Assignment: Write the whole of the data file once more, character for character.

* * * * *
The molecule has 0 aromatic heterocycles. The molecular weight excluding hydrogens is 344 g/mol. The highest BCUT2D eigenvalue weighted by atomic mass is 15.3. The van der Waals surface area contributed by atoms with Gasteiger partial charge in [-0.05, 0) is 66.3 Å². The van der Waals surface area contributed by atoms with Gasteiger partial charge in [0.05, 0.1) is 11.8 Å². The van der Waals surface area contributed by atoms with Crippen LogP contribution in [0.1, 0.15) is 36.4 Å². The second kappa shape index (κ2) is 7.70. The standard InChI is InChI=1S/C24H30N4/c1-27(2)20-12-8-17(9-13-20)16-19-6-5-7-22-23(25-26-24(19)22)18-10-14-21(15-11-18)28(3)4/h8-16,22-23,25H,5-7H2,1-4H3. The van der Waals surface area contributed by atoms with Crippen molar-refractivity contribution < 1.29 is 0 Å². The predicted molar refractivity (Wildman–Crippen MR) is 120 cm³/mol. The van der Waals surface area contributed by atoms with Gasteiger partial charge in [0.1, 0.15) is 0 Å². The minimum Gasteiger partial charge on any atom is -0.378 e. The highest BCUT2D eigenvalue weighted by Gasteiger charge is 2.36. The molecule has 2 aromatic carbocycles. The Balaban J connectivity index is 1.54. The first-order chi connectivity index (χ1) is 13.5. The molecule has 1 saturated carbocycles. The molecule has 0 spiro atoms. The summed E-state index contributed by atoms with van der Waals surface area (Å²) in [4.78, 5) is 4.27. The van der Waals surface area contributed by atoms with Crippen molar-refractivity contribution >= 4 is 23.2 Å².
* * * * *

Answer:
The molecule has 0 aromatic heterocycles. The molecular weight excluding hydrogens is 344 g/mol. The highest BCUT2D eigenvalue weighted by atomic mass is 15.3. The van der Waals surface area contributed by atoms with Gasteiger partial charge in [-0.05, 0) is 66.3 Å². The van der Waals surface area contributed by atoms with Gasteiger partial charge in [0.05, 0.1) is 11.8 Å². The van der Waals surface area contributed by atoms with Crippen LogP contribution in [0.1, 0.15) is 36.4 Å². The second kappa shape index (κ2) is 7.70. The standard InChI is InChI=1S/C24H30N4/c1-27(2)20-12-8-17(9-13-20)16-19-6-5-7-22-23(25-26-24(19)22)18-10-14-21(15-11-18)28(3)4/h8-16,22-23,25H,5-7H2,1-4H3. The van der Waals surface area contributed by atoms with Crippen molar-refractivity contribution < 1.29 is 0 Å². The predicted molar refractivity (Wildman–Crippen MR) is 120 cm³/mol. The van der Waals surface area contributed by atoms with Gasteiger partial charge in [0.1, 0.15) is 0 Å². The minimum Gasteiger partial charge on any atom is -0.378 e. The highest BCUT2D eigenvalue weighted by Gasteiger charge is 2.36. The molecule has 2 aromatic carbocycles. The Balaban J connectivity index is 1.54. The first-order chi connectivity index (χ1) is 13.5. The molecule has 1 saturated carbocycles. The molecule has 0 spiro atoms. The summed E-state index contributed by atoms with van der Waals surface area (Å²) in [4.78, 5) is 4.27. The van der Waals surface area contributed by atoms with Crippen molar-refractivity contribution >= 4 is 23.2 Å².